May 31, 2012

Bear Attack Tales With a Tinge of Humor



     Picture this: You’re in deep in a heavily wooded forest campground in Canada’s backcountry. You find it necessary to use the outhouse, and can’t resist leaving the door open to admire the view while taking care of your business—after all, you are super isolated.

     You sit on the throne, your feet are sort of up on the ‘poopstool,’ when a black bear charges in.2


     Not according to Gord Shurvell, 65, of Winnipeg, Canada. The story was reported on the Canadian Broadcasting Company station out of Kingston, Canada and in a May 24, 2012, newspaper report (while my husband and I were in Heuvelton, New York, near the St. Lawrence River). 

     “So I’m kicking at him to get away, but he grabbed my pants that were down around my ankles… and he just kept coming.”

     The hulking beast got ahold of the retired train conductor’s neck and dragged him from the outhouse for about 50 feet, while he screamed for his life.

     “I knew what was going to happen, so I slowly took my face down and buried it right in the muskeg [boggy soil], because I’m waiting…

     His camping buddy, Daniel Alexander, heard his cries, came running to the rescue armed with a rifle, and shot the bear in the head, killing it.

     “Bang. And I felt the bear fall off me,” Gord said.2


     There have been numerous other black bear (Ursus americanus) attacks in Canada since 2005. Picture the following two3:

  • Sept. 8, 2008: Reg MacDonald…was riding his motorbike when a bear jumped on his bike and sent him flying through the air into a deep ditch. The 74-year-old was in a coma for 3 weeks after he was rescued.
  • Sept. 10, 2008: A black bear swam across a river, climbed on a dock and then jumped on a boat to attack a man on Vancouver Island who was fishing at a marina. Friends and passersby came to the man’s aid and used gaffs (fishing spears), knives and a hammer to pull the bear away. The bear was finally killed with a gaff.

     Gord’s bear attack wasn’t the only Canadian incident that occurred while we were in Heuvelton. On May 22 Gerald Marois, 47, was mauled by a large black bear in a remote wooded area northwest of Orillia while planting a food plot in a small clearing about 150 feet inside the bush line. He heard the bear behind him before he saw it.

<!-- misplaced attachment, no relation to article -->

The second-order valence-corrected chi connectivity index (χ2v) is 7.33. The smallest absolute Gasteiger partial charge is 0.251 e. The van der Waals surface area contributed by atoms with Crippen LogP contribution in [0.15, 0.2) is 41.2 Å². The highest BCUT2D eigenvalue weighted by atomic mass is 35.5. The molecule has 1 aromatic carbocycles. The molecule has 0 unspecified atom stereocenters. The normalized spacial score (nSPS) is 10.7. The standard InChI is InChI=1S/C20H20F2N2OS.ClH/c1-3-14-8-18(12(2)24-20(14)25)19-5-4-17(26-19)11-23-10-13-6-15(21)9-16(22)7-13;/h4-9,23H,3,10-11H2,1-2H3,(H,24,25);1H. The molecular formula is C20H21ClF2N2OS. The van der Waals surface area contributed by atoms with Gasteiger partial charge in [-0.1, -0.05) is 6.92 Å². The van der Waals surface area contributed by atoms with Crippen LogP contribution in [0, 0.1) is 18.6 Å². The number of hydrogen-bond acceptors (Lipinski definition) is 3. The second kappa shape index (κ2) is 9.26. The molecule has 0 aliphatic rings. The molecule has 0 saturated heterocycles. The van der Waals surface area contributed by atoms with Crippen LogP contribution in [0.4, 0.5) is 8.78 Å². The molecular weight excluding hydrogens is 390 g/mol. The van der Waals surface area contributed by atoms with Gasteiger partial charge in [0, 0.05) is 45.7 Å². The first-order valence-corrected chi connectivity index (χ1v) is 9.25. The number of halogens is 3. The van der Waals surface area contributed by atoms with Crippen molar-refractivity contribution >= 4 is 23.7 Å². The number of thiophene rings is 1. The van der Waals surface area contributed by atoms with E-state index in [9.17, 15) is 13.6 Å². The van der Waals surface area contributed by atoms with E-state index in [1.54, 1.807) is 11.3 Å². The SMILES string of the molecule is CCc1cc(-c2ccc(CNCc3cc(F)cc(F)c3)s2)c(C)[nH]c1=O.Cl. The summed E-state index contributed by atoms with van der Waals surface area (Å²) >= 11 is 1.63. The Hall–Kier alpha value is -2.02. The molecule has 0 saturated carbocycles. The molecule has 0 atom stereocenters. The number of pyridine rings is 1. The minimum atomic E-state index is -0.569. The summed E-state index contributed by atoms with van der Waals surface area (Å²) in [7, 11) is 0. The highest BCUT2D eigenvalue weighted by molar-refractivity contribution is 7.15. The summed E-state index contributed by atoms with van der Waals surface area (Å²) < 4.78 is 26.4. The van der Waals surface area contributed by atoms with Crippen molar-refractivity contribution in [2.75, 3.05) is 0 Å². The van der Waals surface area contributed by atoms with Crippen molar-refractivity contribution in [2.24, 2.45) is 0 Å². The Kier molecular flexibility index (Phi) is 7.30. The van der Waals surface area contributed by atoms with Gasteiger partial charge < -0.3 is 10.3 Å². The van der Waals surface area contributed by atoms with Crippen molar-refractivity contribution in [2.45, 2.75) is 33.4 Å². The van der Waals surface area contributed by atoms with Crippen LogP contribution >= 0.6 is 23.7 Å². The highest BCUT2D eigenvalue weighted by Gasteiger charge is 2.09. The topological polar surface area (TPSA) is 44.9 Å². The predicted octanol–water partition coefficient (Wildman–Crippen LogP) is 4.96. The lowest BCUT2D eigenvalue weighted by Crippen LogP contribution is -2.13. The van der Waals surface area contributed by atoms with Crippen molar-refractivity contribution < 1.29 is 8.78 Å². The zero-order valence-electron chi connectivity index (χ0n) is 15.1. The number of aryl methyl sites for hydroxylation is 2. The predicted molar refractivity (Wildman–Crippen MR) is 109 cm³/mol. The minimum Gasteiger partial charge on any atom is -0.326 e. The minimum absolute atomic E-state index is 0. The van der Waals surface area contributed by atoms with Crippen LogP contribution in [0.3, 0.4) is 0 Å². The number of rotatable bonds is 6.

“I turned around and he was about 50 feet away — one of the biggest bears I had ever seen in my life…His head was huge, his eyes were really far apart from each other and he had tiny, tiny ears, which is the sign of a huge boar — probably 600 pounds.

     “He looked at me and moved sideways a bit, I start backing up and he just charged me. He came full blast, man.”

     Marois ran to a nearby oak tree and climbed three-quarters of the way up. The bear followed him. Marois tried to fight the bear off of the trees upper branches, but it kept coming up after him.

     “I was hitting him on the nose and on the head, trying to hurt him, and every time I hit him he was scraping me and just pulling on my boots.”

     The bear pulled off one of his boots and started biting the bottom of his feet before dragging Marois almost to the ground. Marois made at least ten attempts to escape the bear by climbing farther up the tree, but the bear repeatedly dragged him down.

     “I was trying to get away from him in every direction that I could in that oak tree, but he kept on dragging me down; he wanted me down on the ground.”

     Marois kicked the bear with his booted foot but the bear “grabbed that boot and he ripped it right off” before trying to rip off his chest waders.

     “That was messing him up, because they were coming back like an elastic, eh? And it was hard for him to rip them off.”